Colorectal Cancer Therapeutic Approaches: From Classical Drugs to New Nanoparticles
- Pp. 93-173 (81)Giulia Cazzanelli, Tiago Moreira, Suellen Ferro, João Azevedo-Silva, Eugénia Nogueira and Ana Preto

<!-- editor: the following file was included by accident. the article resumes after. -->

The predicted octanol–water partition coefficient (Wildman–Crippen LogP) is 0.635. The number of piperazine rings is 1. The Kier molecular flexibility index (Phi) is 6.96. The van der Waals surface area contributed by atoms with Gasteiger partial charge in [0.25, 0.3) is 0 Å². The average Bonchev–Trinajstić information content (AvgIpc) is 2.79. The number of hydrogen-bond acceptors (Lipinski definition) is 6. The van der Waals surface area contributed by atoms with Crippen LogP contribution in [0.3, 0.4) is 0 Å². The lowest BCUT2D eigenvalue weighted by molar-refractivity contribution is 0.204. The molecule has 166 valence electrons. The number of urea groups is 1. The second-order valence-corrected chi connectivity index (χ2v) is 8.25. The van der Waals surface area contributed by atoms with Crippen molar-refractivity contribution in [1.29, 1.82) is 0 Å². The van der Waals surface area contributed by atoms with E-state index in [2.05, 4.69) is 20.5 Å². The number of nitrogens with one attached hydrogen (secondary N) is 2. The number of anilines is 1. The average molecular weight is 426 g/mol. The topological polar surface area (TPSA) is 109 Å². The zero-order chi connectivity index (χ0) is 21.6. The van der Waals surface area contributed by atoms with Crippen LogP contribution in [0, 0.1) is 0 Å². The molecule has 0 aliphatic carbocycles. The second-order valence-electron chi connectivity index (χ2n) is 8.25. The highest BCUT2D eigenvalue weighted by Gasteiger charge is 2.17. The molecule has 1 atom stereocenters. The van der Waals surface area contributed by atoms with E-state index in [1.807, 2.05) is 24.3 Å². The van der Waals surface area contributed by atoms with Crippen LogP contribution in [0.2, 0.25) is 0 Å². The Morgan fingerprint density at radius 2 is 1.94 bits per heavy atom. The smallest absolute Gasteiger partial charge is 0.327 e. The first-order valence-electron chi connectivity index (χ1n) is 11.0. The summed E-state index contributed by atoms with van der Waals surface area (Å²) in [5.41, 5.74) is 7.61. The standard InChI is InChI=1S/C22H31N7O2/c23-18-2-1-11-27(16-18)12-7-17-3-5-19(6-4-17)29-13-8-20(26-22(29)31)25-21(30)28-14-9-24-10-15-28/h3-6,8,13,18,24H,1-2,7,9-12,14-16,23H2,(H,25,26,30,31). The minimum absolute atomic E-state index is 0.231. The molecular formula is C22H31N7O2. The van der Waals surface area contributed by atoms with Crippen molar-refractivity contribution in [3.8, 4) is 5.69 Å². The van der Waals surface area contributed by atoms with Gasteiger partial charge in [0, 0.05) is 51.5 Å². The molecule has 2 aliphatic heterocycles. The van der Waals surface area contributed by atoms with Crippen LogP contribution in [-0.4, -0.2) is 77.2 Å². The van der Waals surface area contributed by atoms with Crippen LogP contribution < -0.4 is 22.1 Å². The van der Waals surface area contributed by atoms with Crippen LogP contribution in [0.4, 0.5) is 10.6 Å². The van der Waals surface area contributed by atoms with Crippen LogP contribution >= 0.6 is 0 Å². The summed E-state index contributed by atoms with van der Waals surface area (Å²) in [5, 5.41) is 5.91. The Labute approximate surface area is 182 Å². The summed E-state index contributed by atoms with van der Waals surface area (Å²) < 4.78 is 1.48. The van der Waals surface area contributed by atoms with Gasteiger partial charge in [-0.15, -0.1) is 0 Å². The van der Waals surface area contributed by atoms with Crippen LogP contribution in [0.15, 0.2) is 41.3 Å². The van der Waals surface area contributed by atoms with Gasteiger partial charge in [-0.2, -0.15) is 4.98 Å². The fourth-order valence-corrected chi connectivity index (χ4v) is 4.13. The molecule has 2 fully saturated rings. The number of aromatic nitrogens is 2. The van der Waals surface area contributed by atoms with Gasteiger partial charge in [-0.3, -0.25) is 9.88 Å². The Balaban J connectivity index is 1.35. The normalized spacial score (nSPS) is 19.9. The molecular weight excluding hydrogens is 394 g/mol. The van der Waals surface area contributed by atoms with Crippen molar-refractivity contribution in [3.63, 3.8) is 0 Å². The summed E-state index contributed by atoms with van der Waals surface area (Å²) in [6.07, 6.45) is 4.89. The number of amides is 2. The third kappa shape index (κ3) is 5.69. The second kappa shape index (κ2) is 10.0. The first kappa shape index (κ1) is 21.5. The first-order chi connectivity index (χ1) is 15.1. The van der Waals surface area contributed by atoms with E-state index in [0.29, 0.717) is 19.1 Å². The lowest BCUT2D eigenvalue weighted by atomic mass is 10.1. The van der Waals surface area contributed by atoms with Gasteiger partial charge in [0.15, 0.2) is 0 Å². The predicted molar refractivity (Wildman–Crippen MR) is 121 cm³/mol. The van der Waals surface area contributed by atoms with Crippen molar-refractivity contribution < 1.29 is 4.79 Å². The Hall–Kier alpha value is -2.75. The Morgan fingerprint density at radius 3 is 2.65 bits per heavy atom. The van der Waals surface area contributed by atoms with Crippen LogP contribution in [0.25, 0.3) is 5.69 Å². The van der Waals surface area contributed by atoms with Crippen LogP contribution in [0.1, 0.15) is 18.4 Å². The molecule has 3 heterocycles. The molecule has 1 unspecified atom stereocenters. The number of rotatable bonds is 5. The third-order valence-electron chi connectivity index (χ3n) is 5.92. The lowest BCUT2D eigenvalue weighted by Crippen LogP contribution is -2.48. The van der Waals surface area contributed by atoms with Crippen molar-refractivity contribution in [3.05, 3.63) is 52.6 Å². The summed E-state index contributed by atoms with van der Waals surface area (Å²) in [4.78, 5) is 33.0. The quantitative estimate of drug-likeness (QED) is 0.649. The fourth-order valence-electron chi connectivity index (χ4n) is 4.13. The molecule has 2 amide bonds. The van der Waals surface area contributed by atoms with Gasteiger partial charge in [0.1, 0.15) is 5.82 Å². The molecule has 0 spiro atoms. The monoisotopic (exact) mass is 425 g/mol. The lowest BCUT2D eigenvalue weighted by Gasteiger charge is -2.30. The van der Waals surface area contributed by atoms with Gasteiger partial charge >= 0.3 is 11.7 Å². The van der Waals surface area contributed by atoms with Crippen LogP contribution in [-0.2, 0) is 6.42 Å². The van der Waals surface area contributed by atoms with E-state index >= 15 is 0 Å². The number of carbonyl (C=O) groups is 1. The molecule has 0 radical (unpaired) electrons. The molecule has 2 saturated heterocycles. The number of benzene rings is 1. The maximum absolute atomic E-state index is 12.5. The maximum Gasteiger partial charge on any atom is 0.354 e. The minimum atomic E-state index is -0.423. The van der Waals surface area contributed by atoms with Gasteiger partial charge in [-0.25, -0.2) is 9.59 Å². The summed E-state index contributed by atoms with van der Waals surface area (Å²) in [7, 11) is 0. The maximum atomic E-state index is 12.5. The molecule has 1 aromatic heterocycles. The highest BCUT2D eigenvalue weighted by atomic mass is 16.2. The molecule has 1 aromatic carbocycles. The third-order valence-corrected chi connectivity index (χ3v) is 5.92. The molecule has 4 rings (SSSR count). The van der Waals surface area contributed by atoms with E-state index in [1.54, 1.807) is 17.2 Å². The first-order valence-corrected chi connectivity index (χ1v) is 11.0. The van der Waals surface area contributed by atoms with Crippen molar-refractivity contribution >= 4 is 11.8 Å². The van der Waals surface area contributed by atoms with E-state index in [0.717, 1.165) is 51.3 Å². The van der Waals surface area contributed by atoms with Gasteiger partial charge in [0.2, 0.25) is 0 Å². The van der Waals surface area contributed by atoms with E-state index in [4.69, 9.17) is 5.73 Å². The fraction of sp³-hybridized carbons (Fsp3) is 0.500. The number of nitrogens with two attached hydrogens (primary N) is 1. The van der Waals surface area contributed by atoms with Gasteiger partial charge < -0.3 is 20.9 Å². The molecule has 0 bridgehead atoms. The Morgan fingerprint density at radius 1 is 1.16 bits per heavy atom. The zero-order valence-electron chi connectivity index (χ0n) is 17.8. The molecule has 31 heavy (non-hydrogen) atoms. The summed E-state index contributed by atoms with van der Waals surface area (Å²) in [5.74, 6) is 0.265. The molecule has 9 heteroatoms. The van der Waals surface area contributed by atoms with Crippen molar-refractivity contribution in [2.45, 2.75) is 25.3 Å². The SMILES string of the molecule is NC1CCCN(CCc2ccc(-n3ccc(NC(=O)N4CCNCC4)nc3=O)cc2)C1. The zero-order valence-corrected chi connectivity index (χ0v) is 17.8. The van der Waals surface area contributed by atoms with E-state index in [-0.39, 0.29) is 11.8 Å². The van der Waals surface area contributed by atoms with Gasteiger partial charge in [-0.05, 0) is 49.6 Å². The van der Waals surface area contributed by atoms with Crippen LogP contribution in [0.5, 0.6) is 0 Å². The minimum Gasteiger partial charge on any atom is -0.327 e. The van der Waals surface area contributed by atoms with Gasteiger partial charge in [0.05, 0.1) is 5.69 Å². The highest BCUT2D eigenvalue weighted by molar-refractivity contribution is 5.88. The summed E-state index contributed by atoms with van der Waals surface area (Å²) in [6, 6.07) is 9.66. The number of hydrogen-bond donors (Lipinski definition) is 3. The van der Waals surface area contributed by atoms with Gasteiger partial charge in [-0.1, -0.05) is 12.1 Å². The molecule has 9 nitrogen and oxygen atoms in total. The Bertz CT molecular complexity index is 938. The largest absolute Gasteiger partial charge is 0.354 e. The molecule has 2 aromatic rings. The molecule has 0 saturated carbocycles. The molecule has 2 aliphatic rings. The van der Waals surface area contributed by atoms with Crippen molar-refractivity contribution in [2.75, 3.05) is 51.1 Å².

Colorectal cancer (CRC) is the second most commonly diagnosed cancer and the third leading cause of cancer related death in the world. Epidemiological studies show that CRC incidence and mortality vary substantially across different regions of the world. CRC is a multifactorial disease process, in which may intervene familial and hereditary factors, as well as age, environmental causes, lifestyle-related risk factors, namely diet and inflammatory conditions of the digestive tract. Several genetic alterations have been associated to the process of colon carcinogenesis, namely epidermal growth factor receptor (EGFR) activation, BRAF and KRAS mutations among others. </p><p> Many options for CRC treatment are available, including surgery, chemotherapy, and radiation. Herein, we will describe the main classical drugs used in CRC chemotherapy, such as 5-Fluoracil, Leucovorin, Irinotecan, and Oxaliplatin. Recent anti-CRC therapies are now targeting specifically signaling pathways implicated in colorectal carcinogenesis, such as EGFR (Cetuximab, Matuzumab, Erlotinib, Panitumumab), which appears highly overexpressed in most CRC patient cases. However, this approach is limited by resistance conferred by the activation of mutations in EGFR downstream signaling pathways. As a result, an increasing number of specific components of these pathways have been targeted in order to overcome the resistance to conventional EGFR-targeted therapies. Despite the recent advances, conventional chemotherapy remains unable to improve the prognosis of advanced or recurrent CRC. </p><p> In colorectal environment, there is a symbiotic relationship between intestinal cells and bacteria from the diet. Indeed, colonocytes metabolize short-chain fatty acids (SCFA), byproducts of anaerobic bacterial fermentation of dietary fiber. These SCFAs play a significant role in maintaining the normal physiological functions of the colon mucosa, but they also have strong anti-tumorigenic properties, such as reduction of cancer cell proliferation and differentiation and stimulation of apoptosis in CRC cells. Here we discuss the exploitation of anti-apoptotic features of SCFA in the development of new prevention and therapeutic approaches. </p><p> Changes in cellular metabolism are a crucial hallmark of cancer and CRCs were shown to present a glycolytic phenotype even in the presence of oxygen, phenomenon commonly designated as the ‘Warburg effect’. We will also discuss the use of metabolic inhibitors as new therapeutic adjuvants per se or in combination with other therapies. </p><p> To reduce off-target associated adverse effects and achieve targeted drug delivery in cancer therapy, nanomedicine is emerging as a promising strategy. The transport of classical drugs by nanoparticles has shown great promise in improving drug distribution and bioavailability, increasing the anticancer molecules concentration at the cancer tissue, providing optimal drug delivery, and minimizing drug toxicity. Additionally, targeting CRC cells may be improved by incorporating ligands for cancer-specific surface receptors such as EGFR, bringing new opportunities in the treatment of patients with CRC.